AMOLED vs OLED: Brief Structural Overview and Key Differences (Updated)

The major difference between AMOLED and OLED is the AM(Active Matrix) system. OLED with Active Matrix (AM) is AM-OLED.

Whereas AMOLED has much better display quality than OLED due to an additional layer of TFTs and the use of backplane technology. Let’s see who’s the winner in the AMOLED vs OLED battle.

Over time, technology is developing drastically. The purpose of using Mobiles and Television has changed. They are not limited to making calls and watching programs. Keeping that in mind manufacturers constantly developing and changing the technology used to manufacture consumable electronic gadgets.

Display technology is one of the most vital factors in Mobiles and Television. In this article, we will discuss two display technology AMOLED and OLED.

We will focus on their structure, process of working, efficiency, advantages and disadvantages and key differences between these two displays.

Let’s discuss AMOLED and OLED one by one.



OLED stands for Organic Light Emitting Diode. It is a Television technology that uses the Electroluminescent layer, a thin film of the Organic compound. The organic compound is composed of a series of hydrocarbons that emit light when the voltage is applied.

OLED TV doesn’t require a backlight for illumination, they are self-emitting display. So, they can be thinner, more bright and vibrant and also they consume less power than other displays.

Basic Structure

The basic structure of an OLED is an emissive layer sandwiched between two conductors a Cathode (which injects electrons) and an Anode ( which removes electrons).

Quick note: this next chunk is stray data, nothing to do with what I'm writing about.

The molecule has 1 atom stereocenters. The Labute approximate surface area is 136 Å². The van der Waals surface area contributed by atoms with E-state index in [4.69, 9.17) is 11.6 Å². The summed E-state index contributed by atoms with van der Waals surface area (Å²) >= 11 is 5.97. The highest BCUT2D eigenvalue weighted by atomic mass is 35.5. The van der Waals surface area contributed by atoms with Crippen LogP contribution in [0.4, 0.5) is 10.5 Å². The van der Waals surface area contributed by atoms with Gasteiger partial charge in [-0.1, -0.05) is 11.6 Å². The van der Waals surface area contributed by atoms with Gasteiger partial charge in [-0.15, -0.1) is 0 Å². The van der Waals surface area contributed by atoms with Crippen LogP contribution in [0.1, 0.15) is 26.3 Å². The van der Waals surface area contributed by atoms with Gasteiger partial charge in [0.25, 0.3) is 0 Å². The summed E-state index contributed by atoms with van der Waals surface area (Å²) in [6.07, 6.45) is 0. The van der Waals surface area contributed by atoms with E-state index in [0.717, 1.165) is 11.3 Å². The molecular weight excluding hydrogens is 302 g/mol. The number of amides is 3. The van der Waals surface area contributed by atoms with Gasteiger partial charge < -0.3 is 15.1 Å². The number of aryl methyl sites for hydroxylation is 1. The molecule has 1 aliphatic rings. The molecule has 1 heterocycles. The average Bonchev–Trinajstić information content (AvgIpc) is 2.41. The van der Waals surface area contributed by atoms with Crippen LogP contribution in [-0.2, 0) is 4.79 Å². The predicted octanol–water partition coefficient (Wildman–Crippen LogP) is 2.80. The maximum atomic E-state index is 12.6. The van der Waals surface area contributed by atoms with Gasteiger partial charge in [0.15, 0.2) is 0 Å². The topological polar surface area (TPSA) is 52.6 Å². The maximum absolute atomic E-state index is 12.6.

Let’s Breakdown an OLED Structure


We will start from the bottom of the image

Substrate: Plastic, glass or metal foil. The base of the OLED.

Anode: Positively charged to inject holes ( absence of electrons ) into the organic layer that make up the OLED device.

Hole Injection Layer(HIL): Deposited on the top of the Anode, this layer receives holes from the Anode and injects them deeper into the device.

Hole Transport Layer(HTL): This layer supports the transport of holes across it so they can reach the emissive layer.

Emissive Layer: The core layer of the device, where light is created, the emissive layer consists of a color defining emitter doped into a host. In this layer electrical energy is directly converted into light.

Blocking Layer: Commonly used to improve OLED technology by confining electrons(charge carriers) to the emissive layer.

Electron Blocking Layer(ETL): Supports the transport of electrons across it so they can reach the emissive layer.

Cathode: Negatively charged to inject electrons into the Organic layers that make up the OLED.

To produce Red, Green, and Blue light to supply full-color images, the two processes are currently being used.

  1. The first pattern is to produce white light in every pixel, and then use a color filter to make Red, Green, and Blue sub-pixels. We can say this process as white OLED with a color filter(CF). And this process is mainly used for High- resolution Television display.
  2.  The second is to pattern Red, Green, and Blue OLED sub-pixels in each pixel of the display. This is mostly used for mobile displays.

Types of OLEDs

  1. FOLEDs: Flexible OLEDs
  2. TOLEDs: Transparent OLEDs
  3. WOLEDs: White OLEDs
  • High Display Quality
  • Extra Backlight Panel is not required. Self- illuminating pixels
  • Response time is much faster than any other display
  • Presents brighter whites and deeper blacks.
  • Blur free and crystal clear images.
  • Short life span.
  • It is not water-resistant, and can easily get damaged by water without protection.
  • Much more expensive compared to other displays.
  • Available only in three sizes 55,65 & 75 inches



It is a type of OLED display. It stands for Active Matrix Organic Light Emitting Diode. Keeping the “OLED” section separate we only concentrate on AM(Active Matrix). Because Active Matrix is the main thing in AMOLED display if we understand that then we will know what AM-OLED is.